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Saturday, March 2, 2013

Review: (Montreal) ART

l-r Donald Rees, Nir Guzinski, Sean Curley (Photo credit: David Reudelhuber)

Younger take on ART misses the white canvas mark 
Brave New Productions opens 10th year with Reza play
Sarah Deshaies

Marc, Serge and Yvan are three men whose friendship has lasted 15 years. But as the night unfolds, it looks like it's all going to fall apart right in front of you.

The reason for this is that Serge has purchased a deliriously expensive piece of modern art - a huge white canvas, with faint traces of lines - purchased for a whopping 200,000 francs. Serge believes it's a modern masterpiece, but when he first shows it to Marc, the latter cannot cover up his smug disapproval of what is essentially a chalk-white canvas, or, a “piece of shit.”


this play shows what a rocky boat friendship can be

Brave New Productions is staging ART as part of its 10th anniversary season; part of the focus this year is on friendship and creativity. And this play shows what a rocky boat friendship can be. 
Following Marc’s insult, Serge (Brave New Productions co-founder Donald Rees) calls him uncouth, unwilling to learn about the niceties of culture and art. Marc (Nir Guzinski) is shaken that Serge would even consider buying the canvas. 

Each one seeks to affirm himself by sharing the story with Yvan, the anxious friend in the middle. Yvan (Sean Curley) agrees with Serge that Marc is being a lout; Yvan agrees with Marc that Serge has lost his mind.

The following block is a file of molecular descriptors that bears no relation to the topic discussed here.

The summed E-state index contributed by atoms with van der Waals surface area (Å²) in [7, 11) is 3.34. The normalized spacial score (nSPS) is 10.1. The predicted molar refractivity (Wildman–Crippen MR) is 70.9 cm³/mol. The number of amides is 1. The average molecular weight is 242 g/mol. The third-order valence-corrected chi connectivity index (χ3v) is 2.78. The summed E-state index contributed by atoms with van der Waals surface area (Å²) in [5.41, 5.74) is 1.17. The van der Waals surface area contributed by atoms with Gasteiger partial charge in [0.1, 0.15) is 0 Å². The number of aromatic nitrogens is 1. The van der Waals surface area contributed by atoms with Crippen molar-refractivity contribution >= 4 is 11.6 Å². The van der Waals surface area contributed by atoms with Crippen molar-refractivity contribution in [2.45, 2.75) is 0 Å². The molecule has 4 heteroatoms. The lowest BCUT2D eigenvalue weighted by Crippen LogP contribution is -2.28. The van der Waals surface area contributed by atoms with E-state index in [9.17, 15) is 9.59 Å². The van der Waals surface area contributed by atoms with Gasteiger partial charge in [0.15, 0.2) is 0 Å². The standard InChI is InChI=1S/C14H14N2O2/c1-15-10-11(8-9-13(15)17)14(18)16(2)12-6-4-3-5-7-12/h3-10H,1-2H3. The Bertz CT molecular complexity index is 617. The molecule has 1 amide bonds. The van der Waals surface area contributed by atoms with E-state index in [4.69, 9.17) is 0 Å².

Curley does a comical take on poor Yvan, who is navigating the family warzone leading up to the wedding (his nagging mother routine is campy and fun, and the audience gets it). Rees stretches his words and gestures to great effect, teasing out Serge’s irritation and anger as only an art- and status-obsessed man can. Guzinski scowls and harrumphs cynically, but he does not always keep pace; Marc’s reactions feel a step behind. 

French playwright Yasmina Reza's play throws into question the value we place on art, as well as on friendship. The French writer’s trademark biting wit and acerbic voice parodies the lives of the modern, well-to-do Yuppie... this is really “first-world problems” before the term was ever coined. 

One of her best known plays (the other is the recently filmed God of Carnage), ART is well-lauded, picking up Tonys, the Molière Award and other prizes since it debuted in 1994 in Paris.

While the writing is naturally a forte here, a problem lies within the casting. All three performers are young men who’ve performed several times before with Brave New Productions - but that’s precisely it. They’re young men. See the cast of the Tony-winning New York City run of ART: the trio consisted of Alfred Molina as Yvan, Alan Alda as Marc and Canadian Victor Garber as Serge. I feel that the roles of ART would fit better on older performers.

ART does not fail because of this casting, but it’s not helped by it. 

@sarahdeshaies
The background of our modern drama, however, fits nicely. Tim Boucher designed the set, an Ikea-like space that nevertheless cleverly masquerades as a series of expensive, sleek living rooms in Paris. Isabelle Tremblay’s lighting is elegant, both spare and focused when it needs to be.

ART is a cutting play that invites you to project your own insecurities about friends, status and money onto a blank canvas; in this version, we don't get the strongest interpretation of their character's own turmoil. 

Runs 90 minutes without intermission.